Comment by PitchforkPurveyor
2017-07-15 14:46:58

At what point did the Fed’s mandate to take the punch bowl away once the party got started morph into a neverending punch bowl spiked with meth and steroids?

Comment by Blue Skye
2017-07-15 16:01:01

The Fed only has one mandate and we are the consumable resource.

Comment by Ben Jones
2017-07-15 08:37:16

‘It’s not that homes have suddenly gone on sale, that’s a misconception. Home prices continue to rise.’

Somebody is a lion!

‘The overbidding wasn’t crazy and out of control. We jumped,’ she said.’

You got one Phil. Why does this seem like some kind of propaganda war? What ever happened to people just living in houses and not expecting to get rich?

Comment by Professor Bear
2017-07-15 08:51:51

Long-time readers here know that bid wars were an anomaly in the run-up to the 2007-2009 financial collapse.

Not to suggest that this could ever happen again!

Comment by scdave
2017-07-15 08:53:03

What ever happened to people just living in houses and not expecting to get rich ??

In much of America thats probably still the case…Its the hyper real estate markets in the united states and many other places in the world that has skewed the thinking…

I have never thought that way…Its always been just my home for me…Even with investment real estate its never been about increasing value…Its always been about investing for future income…

Comment by Mr. Banker
2017-07-15 08:41:07

“‘You’re most likely seeing an increase of 10 percent or 12 percent in your mortgage payment’ if you wait, Wei said.”

Hey, so will everybody.

“‘If you see something you are interested in and you can afford it — maybe not a single-family home, but a condo or a town home — (buy it) and start building equity,’ Wei said. ‘I wouldn’t wait.’”

But … but … but if mortgage payments are likely to see an increase of 10 percent or 12 percent as you say then prices will reflect this.

If rates go up then unaffordability as measured by monthly payments will go up and if unaffordability goes up then the prices of houses will have to go down if they are to be sold.

Comment by Professor Bear
2017-07-15 08:54:19

“…then the prices of houses will have to go down if they are to be sold.”

Not so. This is the point at which the GSEs raise conforming loan limits and reduce underwriting standards and downpayment requirements for obtaining a federally-guaranteed mortgage.

Comment by Ben Jones
2017-07-15 08:56:16

There are two things happening right now that have been waved off for many years. The Chinese buyer is disappearing and interest rates are rising. Everywhere. In Canada the lenders raised rates in anticipation of the central banks move!

Comment by Professor Bear
2017-07-15 08:59:24

“The Chinese buyer is disappearing…”

Nobody could have seen it coming!

“…and interest rates are rising.”

History may prove me wrong on this, but it seems like Yellen & Co have left the door open for at least one more head fake on loudly-publicized interest rate normalization plans.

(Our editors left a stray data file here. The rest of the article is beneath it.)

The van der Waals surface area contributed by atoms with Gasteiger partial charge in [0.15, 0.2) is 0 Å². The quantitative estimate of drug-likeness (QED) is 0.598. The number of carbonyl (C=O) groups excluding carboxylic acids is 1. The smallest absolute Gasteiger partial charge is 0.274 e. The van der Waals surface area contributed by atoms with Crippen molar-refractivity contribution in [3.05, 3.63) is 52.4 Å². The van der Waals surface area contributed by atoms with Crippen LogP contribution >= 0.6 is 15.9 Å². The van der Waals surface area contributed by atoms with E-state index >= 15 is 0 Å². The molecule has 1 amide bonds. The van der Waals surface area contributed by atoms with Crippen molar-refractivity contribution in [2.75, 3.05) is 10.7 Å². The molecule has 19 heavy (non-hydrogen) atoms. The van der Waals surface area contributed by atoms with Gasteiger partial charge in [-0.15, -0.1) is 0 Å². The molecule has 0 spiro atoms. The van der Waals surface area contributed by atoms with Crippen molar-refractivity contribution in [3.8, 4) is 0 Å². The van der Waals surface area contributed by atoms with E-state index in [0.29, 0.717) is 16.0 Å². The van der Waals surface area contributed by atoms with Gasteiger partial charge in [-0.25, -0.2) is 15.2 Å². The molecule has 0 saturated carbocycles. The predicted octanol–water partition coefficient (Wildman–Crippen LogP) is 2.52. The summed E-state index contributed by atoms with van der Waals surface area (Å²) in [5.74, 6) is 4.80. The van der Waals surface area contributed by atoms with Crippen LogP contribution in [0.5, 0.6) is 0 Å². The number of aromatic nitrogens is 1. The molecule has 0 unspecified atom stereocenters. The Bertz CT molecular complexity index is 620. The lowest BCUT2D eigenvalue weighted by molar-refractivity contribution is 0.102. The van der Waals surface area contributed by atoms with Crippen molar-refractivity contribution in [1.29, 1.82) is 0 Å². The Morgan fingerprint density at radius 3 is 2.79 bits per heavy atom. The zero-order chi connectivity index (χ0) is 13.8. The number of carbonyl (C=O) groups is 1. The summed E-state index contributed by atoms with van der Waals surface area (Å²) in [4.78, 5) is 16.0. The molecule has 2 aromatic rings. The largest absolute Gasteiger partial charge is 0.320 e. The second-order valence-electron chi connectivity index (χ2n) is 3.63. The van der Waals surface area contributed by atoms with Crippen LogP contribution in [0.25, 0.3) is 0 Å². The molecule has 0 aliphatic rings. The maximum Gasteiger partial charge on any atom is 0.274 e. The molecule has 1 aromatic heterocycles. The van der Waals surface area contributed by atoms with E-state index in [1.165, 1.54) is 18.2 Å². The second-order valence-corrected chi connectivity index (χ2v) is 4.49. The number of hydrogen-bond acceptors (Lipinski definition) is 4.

Comment by scdave
2017-07-15 09:31:32

one more head fake on loudly-publicized interest rate normalization plans ??

Unwinding the balance sheet will likely have a much bigger impact on long term rates then these quarter point increases do…

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Comment by @AltFacts
2017-07-15 10:02:10

My comment was mostly about announced plans for balance sheet unwind than short-term rate increases, though both processes are part of rate normalization.

Comment by PitchforkPurveyor
2017-07-15 10:24:23

“My comment was mostly about…”

Uh-oh, you blew your cover!

Comment by Ben Jones
2017-07-15 10:29:39

It’s a complicated picture. It seems there was a coordination by the central banks. Canada’s government apparently got pushed by the blow out in Toronto this spring to clamp down on foreign money. They’ve joined Australia and New Zealand, and all three now see interest rates increases and other forms of loan restrictions/taxes on empty housing, etc. Good luck with the soft landing!

The central bank thing is most interesting to me. You don’t hear much about negative interest rates anymore. There’s an anti-globalism movement afoot, and they have no interest in furthering that. A nice crash might even benefit the globalists: blame anti-globalists for everything like they are doing in the UK with Brexit.

Why hasn’t trump fired Mel Watt? Does he want to pin the housing pop on the previous regimes? There’s no election dead ahead, why not raise rates now so they have somewhere to go in a downturn? Unlike Greenspan, there is no explicit effort to pop the bubble.

Another thing: I’ve documented near 50% losses in Miami Beach and Manhattan pre-construction condos. Categories of Hampton mansion prices are down 40%. They can’t give them away in Greenwich. Months ago Chinese agents in LA were crying the “money isn’t coming”!

February 24, 2017


“The mansion on Fallen Leaf Road in the secluded Upper Rancho neighborhood of Arcadia has all the trappings a wealthy buyer from China could want. Yet two months after it was placed on the market, the house remains unsold. Not long ago, real estate like this would have been snapped up almost immediately. ‘It would have been gone in two weeks with multiple offers,’ said Dee Chou, the property’s listing agent.”